What is self-compassion? A nice simple definition of self-compassion is treating ourselves with the same kindness and concern that we would give to a good friend. When we are in a tough situation, or we have fallen short of our expectations, it is responding from a place of kindness instead of harsh criticism. It could be described as an emotional first aid. If we’re having a hard time understanding self-compassion, it’s helpful to know that the Latin roots of the word; compassion means to suffer with; when we have compassion for someone we suffer with them, we’re there for them, we do our best to help them get through the challenge they’re facing so self-compassion just means we’re there for ourself, we can count on being a friend to ourself instead of acting like the enemy; which sadly is what sometimes happens.
The problem is that our minds will often throw out harsh criticisms of ourselves and if we’re not aware of what’s going on, it is easy to start believing those unhelpful thoughts, and that can lead to a downward spiral of self-doubt that’s discouraging for sure but it can also be paralyzing; keeping us from doing the good things that we want to do in life.
Self-compassion means developing a healthy awareness of our thoughts and emotions and wellbeing. To be willing to give ourselves what we need to move through a challenge. That starts with just some basic kindness when we need it the most. The core of self-compassion is understanding, kindness, and acceptance. It is not something we have to earn for ourselves because we are already deserving of love and acceptance because of our immeasurable worth as a human being. “Compassion is, by definition, relational. Compassion literally means ‘to suffer with,’ which implies a basic mutuality in the experience of suffering. The emotion of compassion springs from the recognition that the human experience is imperfect.” ― Kristin Neff
Kristen Neff in her book The Proven Power of Being Kind to Yourself- Self Compassion, offers us three ways we can be more compassionate to ourselves:
- Choose to be kind towards oneself and let go of being critical and judgmental
- Acknowledge we are human and to suffer is human thereby we are not alone in our suffering
- Be mindful in the present moment and extend kindness to ourselves as we suffer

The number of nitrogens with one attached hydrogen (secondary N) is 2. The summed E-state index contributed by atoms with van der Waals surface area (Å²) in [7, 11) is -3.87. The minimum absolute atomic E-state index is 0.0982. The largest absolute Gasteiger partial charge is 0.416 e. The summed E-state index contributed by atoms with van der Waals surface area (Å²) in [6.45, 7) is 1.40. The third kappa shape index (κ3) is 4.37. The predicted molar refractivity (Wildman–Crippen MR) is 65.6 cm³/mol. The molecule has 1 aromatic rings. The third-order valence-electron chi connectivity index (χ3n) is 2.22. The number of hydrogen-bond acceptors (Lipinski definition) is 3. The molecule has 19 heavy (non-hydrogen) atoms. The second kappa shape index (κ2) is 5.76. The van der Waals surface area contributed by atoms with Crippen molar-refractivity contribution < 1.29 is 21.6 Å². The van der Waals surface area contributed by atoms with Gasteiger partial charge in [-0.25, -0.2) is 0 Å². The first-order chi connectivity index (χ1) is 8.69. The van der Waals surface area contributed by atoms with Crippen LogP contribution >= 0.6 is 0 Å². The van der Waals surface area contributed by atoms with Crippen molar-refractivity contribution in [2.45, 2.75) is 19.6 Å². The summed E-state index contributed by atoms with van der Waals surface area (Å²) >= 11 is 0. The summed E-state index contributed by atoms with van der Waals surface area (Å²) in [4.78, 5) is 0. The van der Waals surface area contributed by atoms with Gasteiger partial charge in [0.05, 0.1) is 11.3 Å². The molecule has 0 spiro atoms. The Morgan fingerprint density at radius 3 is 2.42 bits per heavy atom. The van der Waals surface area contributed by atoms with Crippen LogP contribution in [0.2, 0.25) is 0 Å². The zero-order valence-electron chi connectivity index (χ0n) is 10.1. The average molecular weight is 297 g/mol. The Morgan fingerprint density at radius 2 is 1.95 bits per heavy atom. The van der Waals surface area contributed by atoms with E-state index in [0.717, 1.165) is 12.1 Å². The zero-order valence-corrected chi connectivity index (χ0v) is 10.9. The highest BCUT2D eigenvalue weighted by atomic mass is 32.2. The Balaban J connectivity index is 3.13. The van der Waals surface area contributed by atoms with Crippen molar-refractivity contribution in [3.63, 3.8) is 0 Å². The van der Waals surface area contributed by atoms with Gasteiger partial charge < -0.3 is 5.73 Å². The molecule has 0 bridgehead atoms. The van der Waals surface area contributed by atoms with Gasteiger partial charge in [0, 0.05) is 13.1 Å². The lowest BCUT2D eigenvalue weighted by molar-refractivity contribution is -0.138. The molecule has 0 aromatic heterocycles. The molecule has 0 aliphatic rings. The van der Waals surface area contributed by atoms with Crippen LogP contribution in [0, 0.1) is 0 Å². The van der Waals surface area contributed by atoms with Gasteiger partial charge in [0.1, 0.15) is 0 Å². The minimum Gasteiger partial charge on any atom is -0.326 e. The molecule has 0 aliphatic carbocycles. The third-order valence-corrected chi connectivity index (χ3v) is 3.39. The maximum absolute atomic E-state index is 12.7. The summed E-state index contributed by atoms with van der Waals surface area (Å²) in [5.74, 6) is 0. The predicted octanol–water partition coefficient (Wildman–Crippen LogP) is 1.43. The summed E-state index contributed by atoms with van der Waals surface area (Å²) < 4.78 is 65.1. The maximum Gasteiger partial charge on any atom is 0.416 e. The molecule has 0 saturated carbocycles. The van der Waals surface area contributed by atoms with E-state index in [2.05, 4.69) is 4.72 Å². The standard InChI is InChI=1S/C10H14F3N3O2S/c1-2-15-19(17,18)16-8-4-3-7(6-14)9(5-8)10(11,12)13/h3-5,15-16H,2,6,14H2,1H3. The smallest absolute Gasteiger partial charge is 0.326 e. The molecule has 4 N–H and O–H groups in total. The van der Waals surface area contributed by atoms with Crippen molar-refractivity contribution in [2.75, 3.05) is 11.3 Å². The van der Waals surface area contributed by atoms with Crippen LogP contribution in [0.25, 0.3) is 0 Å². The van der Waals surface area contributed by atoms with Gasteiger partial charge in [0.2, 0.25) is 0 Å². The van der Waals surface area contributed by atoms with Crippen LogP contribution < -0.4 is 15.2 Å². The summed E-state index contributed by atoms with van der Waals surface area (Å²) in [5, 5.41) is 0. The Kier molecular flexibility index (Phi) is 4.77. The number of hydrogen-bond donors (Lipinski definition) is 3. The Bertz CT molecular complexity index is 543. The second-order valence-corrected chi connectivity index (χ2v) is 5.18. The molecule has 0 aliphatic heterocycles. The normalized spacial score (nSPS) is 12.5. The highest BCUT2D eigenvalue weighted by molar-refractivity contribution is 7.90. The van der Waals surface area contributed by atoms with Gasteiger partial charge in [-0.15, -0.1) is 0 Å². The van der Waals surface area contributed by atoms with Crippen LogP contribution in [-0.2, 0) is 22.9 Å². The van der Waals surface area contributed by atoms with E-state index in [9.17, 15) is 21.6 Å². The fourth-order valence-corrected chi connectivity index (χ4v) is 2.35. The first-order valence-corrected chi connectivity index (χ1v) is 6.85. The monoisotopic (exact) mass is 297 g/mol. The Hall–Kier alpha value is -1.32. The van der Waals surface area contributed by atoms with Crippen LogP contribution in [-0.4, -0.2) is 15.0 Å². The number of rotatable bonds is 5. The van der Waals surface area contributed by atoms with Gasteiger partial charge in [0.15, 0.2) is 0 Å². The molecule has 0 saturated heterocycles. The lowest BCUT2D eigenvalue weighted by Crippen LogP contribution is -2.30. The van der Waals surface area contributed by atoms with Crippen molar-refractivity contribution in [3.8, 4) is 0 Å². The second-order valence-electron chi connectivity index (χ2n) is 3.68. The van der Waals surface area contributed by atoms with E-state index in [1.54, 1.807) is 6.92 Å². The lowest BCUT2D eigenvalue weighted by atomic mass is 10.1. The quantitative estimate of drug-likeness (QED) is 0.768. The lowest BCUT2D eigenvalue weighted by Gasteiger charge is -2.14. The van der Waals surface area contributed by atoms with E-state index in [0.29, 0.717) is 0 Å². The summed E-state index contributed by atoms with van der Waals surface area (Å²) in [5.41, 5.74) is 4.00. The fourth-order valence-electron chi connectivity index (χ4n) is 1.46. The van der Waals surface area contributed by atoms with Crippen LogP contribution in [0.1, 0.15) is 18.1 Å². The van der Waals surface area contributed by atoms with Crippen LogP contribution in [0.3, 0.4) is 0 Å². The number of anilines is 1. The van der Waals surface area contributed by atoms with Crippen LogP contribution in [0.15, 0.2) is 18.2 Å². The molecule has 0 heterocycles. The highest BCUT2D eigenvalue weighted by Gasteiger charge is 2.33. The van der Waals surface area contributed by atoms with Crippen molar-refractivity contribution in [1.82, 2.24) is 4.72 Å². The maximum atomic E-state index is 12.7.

We need to believe in our inherent worth but in the heat of a challenging moment, we are still hard on ourselves. We need to think of the power that will come into our selves when we can just be as good at being kind to ourselves as we are to others we love. The poet Rumi wrote. “Our task is not to seek love but merely to seek and find all the barriers within ourselves that we have built against it.”
Learning the skill of self-compassion helps us break down the barriers to love; both for ourselves and others. Firstly, we need to understand what compassion is. A good definition might be the ability to identify suffering and the wanting to alleviate that suffering. There are two parts to it, one is noticing the suffering and two is wanting to alleviate the suffering so we can help other people. Often when we see others suffering, we can identify it, and we want to help, but what about ourselves? Sometimes we can identify our own suffering, but we may be more self-critical of ourselves for having the suffering; almost as if we deserve it
These kinds of soft critical thoughts are not helpful. Having the capacity to alleviate the suffering in ourselves is important because life is hard; from the moment were born until we die. Life can be full of tragedy, of death and disease and problems and heartache and all these kinds of things that come along. Learning to deal with them with self-compassion is important to our health.
“Life is about accepting the challenges along the way, choosing to keep moving forward, and savouring the journey.” – Roy T. Bennett, The Light in the Heart: Inspirational Thoughts for Living Your Bes Life
Practicing saying compassionate things to ourselves like be patient, may I forgive myself, keep trying, you can do hard things, or I love you can build self-compassion. It may be helpful to put our hand on our heart and feel our heart; some people may be afraid to try self-compassion because they think that it’s just an excuse for bad behavior or they’re afraid that being compassionate toward ourselves might stop them us from trying to improve but self-compassion is not just kind it also helps us do better than next time. Self-compassion does not replace or interfere with change it is not an excuse to make more mistakes; instead, it is the gentle forgiveness that gives us the courage to try again, even if we might fail. Self-punishment on the other hand makes us more fearful and perfectionistic anxious rigid and closed off to trying again. Self-compassion makes us more likely to grow and do better next time. It is so much better to give yourself a break, give yourself some love so that you can build up the courage to try again next time.
- Bennett T Roy 2020 Roy Bennett The Light in the Heart: Inspirational Thoughts for Living Your Best Life
- Germer Christopher (2009) The Mindful Path to Self-Compassion: Freeing Yourself from Destructive Thoughts and Emotions The Guildford Press
- Neff, K., and Germer, C.K. (2018). The mindful self-compassion workbook: a proven way to accept yourself, build inner strength, and thrive. New York, NY: Guilford Press